KARACHI: Karen Hughes once said “The travel and tourism industry, it’s just a huge part of our economy.” Unfortunately, the tourism industry in Pakistan has been severely impacted by the country’s front-foot contribution in the war on terror. Pakistan’s scenic sites, including Swat, became reference points for stories of bloodshed and barbarism which has been a massive blow to the tourism industry.
The areas that fell under the shadow of militancy have been devastated. According to estimates damages to tourist resort Malam Jabba cost Rs400 million and require large funds for rehabilitation. Unfortunately with a 36 per cent cut by the federal government in Budget 2010-11 the ailing tourism industry has received yet another hit.
The government’s paltry allocation of Rs125 million for promoting the tourism industry is insufficient to rehabilitate damaged infrastructure of the country’s tourist spots. The Tourism Division is also expected to use the sum for ten ongoing schemes worth Rs90 million and new projects worth Rs35 million.
Despite all this, to a tourist Pakistan offers many attractions. There are few places on the earth that posses the majesty and grandeur of the rugged frontier of Pakistan.
Almost 900,000 tourists came to Pakistan between 2003 and 2006, when tourism reached an all time peak. However, there has been a steady decline ever since then. No one wanted to visit areas like Swat, Kalam, Malam Jaba, Shangla, Balakot, Ayubia, Murree, Chitral, Gilgit, Naran and Kaghan Valley anymore. Earnings from this source fell from $260 million in 2006 to $243 million in 2008. This downward trend accounted for a 2 per cent decrease in foreign tourist arrivals in 2007 and an 11.8 per cent drop in revenue generation in 2008. Officials in the Ministry of tourism evaluating year-wise performance of tourism sector didn’t see any improvement in 2009, as the year witnessed bloodiest acts of violence. Hotel industry and tour operators have been hard hit. Global recession and militant attacks have forced investors to abandon projects. Turnover of foreign tourists as well as foreign exchange earnings from tourism have shown a 12 per cent decline in the fiscal year 2009-10.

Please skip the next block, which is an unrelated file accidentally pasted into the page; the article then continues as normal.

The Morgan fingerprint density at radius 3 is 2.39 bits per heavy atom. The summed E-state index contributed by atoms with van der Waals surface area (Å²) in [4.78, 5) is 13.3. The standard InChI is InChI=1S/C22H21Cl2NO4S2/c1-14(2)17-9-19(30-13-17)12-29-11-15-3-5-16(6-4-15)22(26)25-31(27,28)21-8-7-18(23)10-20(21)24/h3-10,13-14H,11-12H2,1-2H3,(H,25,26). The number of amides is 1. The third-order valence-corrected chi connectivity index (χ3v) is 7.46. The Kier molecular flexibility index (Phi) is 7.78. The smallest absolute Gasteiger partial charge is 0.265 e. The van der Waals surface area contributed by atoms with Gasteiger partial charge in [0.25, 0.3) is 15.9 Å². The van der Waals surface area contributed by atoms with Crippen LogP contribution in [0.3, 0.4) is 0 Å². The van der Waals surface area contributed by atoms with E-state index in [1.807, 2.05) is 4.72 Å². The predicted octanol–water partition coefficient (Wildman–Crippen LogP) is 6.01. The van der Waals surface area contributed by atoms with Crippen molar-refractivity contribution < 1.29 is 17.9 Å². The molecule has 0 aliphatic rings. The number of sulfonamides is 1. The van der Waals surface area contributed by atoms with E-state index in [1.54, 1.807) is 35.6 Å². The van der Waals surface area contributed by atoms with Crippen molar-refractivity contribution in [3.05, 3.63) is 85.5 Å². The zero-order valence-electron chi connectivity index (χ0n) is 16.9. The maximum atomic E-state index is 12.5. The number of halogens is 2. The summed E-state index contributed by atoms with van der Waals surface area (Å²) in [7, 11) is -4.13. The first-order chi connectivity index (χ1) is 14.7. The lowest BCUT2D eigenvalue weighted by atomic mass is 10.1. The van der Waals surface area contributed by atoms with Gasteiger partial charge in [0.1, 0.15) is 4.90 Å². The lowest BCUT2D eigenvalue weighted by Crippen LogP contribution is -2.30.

Pakistan’s hotel industry has also remained in the red for the last two years because unabated incidents of terrorism and violence have slashed room-occupancy to less than 40 per cent. The planned construction of at least five hotels, including Avari Islamabad and Sheraton Lahore, have been put on hold, while completion of big projects such as Sofitel Hotel in Karachi is also being delayed.
Tourism supplements foreign exchange earnings derived from trade in commodities and sometimes finance the import of capital goods necessary for the growth of manufacturing sectors in the economy. In addition, tourist spending serves as an alternative form of exports, contributing to an ameliorated balance of payments through foreign exchange earnings. The rapid growth of tourism will lead to a growth of household incomes and government revenues directly and indirectly by means of multiplier effects, improving balance of payments.
The revival of tourism can offer many advantages apart from the increased economic earnings it would fetch the country. A rise in the number of tourists coming from abroad would help improve the country’s image. Both domestic and foreign tourists would also boost the sectors related to tourism, such as local crafts and the catering industry.
The government should therefore give more priority to the tourism industry as well as demonstrate the significance regulatory framework in our tourist areas by making available supportive business opportunities with a world class roads network having a firm focus on transportation facilities.
Published in the Express Tribune, June 14th, 2010.
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